Friday, April 29, 2022
12 p.m. – 1 p.m.
Joukowsky Forum, 111 Thayer Street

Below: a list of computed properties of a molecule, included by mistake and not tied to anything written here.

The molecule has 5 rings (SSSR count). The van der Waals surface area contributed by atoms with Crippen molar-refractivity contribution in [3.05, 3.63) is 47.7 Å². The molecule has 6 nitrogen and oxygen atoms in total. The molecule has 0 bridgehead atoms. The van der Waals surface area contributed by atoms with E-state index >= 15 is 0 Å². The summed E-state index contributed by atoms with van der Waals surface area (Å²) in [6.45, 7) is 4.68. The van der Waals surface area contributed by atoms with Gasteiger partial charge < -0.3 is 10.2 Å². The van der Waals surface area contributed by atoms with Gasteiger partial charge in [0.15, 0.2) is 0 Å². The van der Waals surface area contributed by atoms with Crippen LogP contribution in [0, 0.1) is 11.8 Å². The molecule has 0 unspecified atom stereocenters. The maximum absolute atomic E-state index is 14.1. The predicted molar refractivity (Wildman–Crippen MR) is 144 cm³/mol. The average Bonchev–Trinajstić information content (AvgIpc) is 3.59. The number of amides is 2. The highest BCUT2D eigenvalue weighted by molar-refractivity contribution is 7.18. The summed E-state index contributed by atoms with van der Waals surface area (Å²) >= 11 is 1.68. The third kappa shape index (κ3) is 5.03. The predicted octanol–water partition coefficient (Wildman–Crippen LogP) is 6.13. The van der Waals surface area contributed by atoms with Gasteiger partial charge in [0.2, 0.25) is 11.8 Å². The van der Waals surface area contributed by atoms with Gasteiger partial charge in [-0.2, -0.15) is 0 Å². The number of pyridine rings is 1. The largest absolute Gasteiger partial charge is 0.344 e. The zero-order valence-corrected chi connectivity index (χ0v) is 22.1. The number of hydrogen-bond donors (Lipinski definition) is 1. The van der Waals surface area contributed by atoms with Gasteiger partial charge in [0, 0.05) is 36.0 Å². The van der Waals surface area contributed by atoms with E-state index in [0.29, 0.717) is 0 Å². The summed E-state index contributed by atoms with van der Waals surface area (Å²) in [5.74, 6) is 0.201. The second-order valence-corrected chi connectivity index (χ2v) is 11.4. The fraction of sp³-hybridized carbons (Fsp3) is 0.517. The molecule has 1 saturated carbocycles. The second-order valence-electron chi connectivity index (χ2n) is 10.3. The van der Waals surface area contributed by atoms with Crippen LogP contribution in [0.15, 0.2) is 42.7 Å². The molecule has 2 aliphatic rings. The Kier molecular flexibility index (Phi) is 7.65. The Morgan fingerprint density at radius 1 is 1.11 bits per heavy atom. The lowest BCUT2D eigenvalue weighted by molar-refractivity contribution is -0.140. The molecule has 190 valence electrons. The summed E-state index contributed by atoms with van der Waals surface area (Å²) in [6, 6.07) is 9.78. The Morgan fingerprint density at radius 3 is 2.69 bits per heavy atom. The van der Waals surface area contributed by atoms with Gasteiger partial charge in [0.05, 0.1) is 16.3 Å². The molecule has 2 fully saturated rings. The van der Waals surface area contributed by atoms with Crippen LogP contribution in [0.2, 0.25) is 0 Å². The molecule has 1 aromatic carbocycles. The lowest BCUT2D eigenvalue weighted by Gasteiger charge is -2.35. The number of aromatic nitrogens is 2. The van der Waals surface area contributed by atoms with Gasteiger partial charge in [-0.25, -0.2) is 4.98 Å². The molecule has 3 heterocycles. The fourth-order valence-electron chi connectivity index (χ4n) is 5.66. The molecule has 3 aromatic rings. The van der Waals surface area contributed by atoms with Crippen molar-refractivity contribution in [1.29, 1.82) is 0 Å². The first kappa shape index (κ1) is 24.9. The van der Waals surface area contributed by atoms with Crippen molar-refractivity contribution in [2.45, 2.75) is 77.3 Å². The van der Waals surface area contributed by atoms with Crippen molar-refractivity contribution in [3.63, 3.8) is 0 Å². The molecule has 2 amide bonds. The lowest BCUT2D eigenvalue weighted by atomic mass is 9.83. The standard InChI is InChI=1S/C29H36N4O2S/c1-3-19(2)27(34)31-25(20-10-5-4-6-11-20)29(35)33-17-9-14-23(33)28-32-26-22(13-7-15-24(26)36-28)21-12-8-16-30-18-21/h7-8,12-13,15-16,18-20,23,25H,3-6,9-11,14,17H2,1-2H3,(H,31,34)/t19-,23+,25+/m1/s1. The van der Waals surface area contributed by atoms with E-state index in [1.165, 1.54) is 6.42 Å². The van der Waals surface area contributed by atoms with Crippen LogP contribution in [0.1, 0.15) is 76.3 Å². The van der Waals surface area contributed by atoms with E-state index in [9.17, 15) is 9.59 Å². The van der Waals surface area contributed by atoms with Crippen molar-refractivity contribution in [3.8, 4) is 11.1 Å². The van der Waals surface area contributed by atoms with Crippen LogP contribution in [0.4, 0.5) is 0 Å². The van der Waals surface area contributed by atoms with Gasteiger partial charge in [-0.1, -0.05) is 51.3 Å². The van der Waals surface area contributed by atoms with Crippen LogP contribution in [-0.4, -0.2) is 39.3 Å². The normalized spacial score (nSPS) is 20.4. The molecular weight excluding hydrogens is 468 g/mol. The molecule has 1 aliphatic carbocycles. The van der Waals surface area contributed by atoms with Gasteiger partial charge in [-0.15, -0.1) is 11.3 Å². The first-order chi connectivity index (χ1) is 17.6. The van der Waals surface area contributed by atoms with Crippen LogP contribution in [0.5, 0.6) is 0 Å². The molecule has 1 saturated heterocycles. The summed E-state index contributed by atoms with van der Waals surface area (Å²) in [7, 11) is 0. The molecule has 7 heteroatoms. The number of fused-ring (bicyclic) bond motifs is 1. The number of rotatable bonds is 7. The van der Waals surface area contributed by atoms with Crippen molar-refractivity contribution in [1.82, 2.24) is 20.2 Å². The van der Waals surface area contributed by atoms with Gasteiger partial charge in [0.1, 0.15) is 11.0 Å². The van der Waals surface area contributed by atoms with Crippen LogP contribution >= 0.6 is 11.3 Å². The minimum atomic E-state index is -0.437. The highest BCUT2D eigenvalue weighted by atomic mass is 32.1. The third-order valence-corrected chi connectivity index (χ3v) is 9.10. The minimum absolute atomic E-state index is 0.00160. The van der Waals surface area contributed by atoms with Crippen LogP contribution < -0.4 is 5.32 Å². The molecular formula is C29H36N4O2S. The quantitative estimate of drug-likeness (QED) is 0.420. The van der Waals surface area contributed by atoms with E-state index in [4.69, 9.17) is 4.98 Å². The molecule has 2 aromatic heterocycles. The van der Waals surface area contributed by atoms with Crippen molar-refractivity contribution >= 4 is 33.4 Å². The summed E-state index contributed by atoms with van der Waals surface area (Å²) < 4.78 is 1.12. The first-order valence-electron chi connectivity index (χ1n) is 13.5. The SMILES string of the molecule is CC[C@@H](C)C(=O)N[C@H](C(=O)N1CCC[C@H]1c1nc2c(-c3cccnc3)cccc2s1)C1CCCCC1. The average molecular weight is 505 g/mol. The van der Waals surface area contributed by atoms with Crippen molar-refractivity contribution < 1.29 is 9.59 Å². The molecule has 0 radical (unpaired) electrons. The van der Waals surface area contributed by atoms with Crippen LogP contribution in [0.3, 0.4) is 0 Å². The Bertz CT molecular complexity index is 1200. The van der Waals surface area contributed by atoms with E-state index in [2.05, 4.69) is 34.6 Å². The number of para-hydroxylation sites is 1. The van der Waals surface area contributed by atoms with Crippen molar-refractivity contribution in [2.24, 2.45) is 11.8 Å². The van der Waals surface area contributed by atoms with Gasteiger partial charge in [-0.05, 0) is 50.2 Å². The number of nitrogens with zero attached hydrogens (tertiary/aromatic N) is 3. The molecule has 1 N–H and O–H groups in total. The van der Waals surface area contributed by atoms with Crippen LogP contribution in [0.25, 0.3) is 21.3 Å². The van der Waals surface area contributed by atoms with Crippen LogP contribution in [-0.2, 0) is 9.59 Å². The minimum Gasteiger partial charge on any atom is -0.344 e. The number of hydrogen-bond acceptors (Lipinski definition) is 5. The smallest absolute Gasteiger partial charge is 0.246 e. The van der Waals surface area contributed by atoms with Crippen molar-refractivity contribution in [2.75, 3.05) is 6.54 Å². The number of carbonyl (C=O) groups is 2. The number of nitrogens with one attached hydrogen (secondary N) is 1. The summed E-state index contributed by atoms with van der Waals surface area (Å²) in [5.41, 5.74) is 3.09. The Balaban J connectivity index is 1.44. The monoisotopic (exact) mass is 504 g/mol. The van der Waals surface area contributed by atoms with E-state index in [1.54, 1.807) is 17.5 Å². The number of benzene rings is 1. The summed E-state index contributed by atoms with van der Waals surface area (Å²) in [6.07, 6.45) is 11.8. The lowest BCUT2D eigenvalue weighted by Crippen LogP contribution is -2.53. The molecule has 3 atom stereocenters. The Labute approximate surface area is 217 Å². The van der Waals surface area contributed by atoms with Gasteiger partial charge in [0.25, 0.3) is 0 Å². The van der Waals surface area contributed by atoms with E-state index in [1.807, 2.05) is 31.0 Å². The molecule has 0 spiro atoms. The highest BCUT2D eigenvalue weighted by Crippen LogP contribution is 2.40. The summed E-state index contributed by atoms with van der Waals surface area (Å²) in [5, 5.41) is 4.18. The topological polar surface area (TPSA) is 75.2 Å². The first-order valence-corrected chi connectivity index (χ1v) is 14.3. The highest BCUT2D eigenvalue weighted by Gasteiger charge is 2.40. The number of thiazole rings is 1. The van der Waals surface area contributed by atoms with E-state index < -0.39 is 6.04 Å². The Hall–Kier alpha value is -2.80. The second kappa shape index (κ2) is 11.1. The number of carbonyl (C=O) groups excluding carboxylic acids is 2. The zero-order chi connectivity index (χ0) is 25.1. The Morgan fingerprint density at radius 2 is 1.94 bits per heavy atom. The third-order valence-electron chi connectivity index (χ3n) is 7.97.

In the wake of the First World War, Winston Churchill promised to restore the ancient English gold standard—and thus Britain’s greatness. It proved to be one of the most momentous—and ill-advised—decisions in financial history. From the vicious peace settlement at Versailles to the Great Depression, the gold standard was central to the worst disasters of the time. Economically, it exacerbated the difficulties of repairing economies shattered by war. Politically, it set countries at odds as each endeavored to amass gold, sowing the seeds of further strife. What drove this diabolical crusade? The traditional view is that this movement followed inevitably from the dictates of material interests and deep structural forces. England’s Cross of Gold challenges this account, offering an entirely new look at the struggles among elites in London to define, and redefine, the gold standard—from the first discussions during the War; through the titanic clash between Chancellor of the Exchequer, Winston Churchill, and world-famous economist, John Maynard Keynes; to the final, ill-fated implementation of the “new gold standard.” Grounded in extensive archival research–including much previously neglected material–this book reveals that these events turned crucially on the beliefs of a handful of pivotal policymakers. It recasts the legends of Churchill, Keynes, and their collision. And it shows that the gold standard itself was a metaphysical abstraction rooted more in mythology than concrete material reality.